I know it sounds a bit counter-intuitive and people always think that they should buy stocks when things are going well but that’s wrong. The best time to buy is at the bottom and that’s when there’s massive unemployment.

Take a look at this chart:

The upward trending blue line represents the stock market and the black line that’s going up and down represents unemployment claims or jobless claim benefits.

Now check something out. Notice that when unemployment claims go up past the 450,000 mark (black dotted line), the stock market bottoms.

That’s when you buy to catch the next bull market.

It sounds weird, but that’s how it works.

So where are we now in terms of the unemployment claims in the market?

Currently, the U.S jobless claims have hit 6.6 million. This is terrible and really awful and I wish that it did not happen. But from an investing viewpoint, this is the time to buy stocks.

Whenever unemployment climbs really high, it marks the bottom of the bear market.

Now the next chart shows you the same thing.

The red line represents the stock market and the blue line represents the unemployment rate.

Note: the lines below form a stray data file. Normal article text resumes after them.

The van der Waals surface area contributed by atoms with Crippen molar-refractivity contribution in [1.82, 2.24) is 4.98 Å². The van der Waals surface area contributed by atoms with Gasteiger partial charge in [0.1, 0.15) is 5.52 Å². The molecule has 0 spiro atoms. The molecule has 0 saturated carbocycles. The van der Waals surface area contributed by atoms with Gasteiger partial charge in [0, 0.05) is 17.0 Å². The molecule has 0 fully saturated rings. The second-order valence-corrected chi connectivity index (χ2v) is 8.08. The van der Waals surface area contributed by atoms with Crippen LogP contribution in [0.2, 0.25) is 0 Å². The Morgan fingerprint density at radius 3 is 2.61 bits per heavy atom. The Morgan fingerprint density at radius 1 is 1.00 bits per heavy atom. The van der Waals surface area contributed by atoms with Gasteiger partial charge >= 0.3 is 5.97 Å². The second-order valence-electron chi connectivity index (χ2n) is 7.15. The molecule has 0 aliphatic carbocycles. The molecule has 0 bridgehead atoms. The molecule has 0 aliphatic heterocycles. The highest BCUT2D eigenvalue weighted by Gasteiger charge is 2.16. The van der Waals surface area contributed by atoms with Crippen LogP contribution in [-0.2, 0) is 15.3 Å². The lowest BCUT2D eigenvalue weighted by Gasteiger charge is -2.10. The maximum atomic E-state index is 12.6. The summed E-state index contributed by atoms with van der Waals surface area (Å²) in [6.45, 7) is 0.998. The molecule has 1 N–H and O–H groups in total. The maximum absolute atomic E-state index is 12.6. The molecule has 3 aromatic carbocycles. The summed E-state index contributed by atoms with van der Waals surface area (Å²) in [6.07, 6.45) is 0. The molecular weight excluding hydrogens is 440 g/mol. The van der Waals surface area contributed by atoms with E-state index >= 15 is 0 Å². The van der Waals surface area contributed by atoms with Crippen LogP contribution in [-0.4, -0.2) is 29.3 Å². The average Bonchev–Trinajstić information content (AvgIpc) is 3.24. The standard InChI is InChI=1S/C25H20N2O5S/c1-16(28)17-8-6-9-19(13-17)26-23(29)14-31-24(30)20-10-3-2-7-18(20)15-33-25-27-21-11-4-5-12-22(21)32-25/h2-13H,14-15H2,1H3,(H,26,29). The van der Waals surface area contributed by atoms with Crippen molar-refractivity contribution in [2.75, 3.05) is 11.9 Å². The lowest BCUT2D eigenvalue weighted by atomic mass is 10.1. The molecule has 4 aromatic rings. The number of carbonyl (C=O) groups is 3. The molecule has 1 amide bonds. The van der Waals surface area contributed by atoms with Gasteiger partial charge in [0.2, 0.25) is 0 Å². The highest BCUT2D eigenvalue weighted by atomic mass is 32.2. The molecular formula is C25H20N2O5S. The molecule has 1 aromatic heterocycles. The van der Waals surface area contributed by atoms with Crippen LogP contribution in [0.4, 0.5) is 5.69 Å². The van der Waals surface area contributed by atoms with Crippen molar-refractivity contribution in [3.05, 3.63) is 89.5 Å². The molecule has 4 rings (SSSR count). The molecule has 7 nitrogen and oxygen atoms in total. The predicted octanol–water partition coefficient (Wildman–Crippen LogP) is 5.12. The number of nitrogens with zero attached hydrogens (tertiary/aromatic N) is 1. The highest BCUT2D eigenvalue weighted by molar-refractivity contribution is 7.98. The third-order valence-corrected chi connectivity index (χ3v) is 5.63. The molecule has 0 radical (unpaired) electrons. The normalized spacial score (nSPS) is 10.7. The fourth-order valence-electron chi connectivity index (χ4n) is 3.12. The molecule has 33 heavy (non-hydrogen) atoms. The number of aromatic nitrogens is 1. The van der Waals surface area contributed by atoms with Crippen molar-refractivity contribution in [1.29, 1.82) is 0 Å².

Notice whenever the unemployment rate goes above 6%, the market bottoms and it’s time to buy stocks to catch the bull market.

Now, what’s the unemployment rate right now?

It is now at a whopping 14% in the U.S. This is the highest spike in unemployment that again reverses to mark the bottom of the stock market, which I know is counter-intuitive, but that’s how the market works.

Market Rallying on Bad News

The market bottoms when it starts rallying on bad news.

When you see a lot of bad news in the media but the market no longer goes down, it tells you that the market has bottomed because there are no more sellers left. Everyone who has needed to sell has already sold, and that’s a sign of capitulation.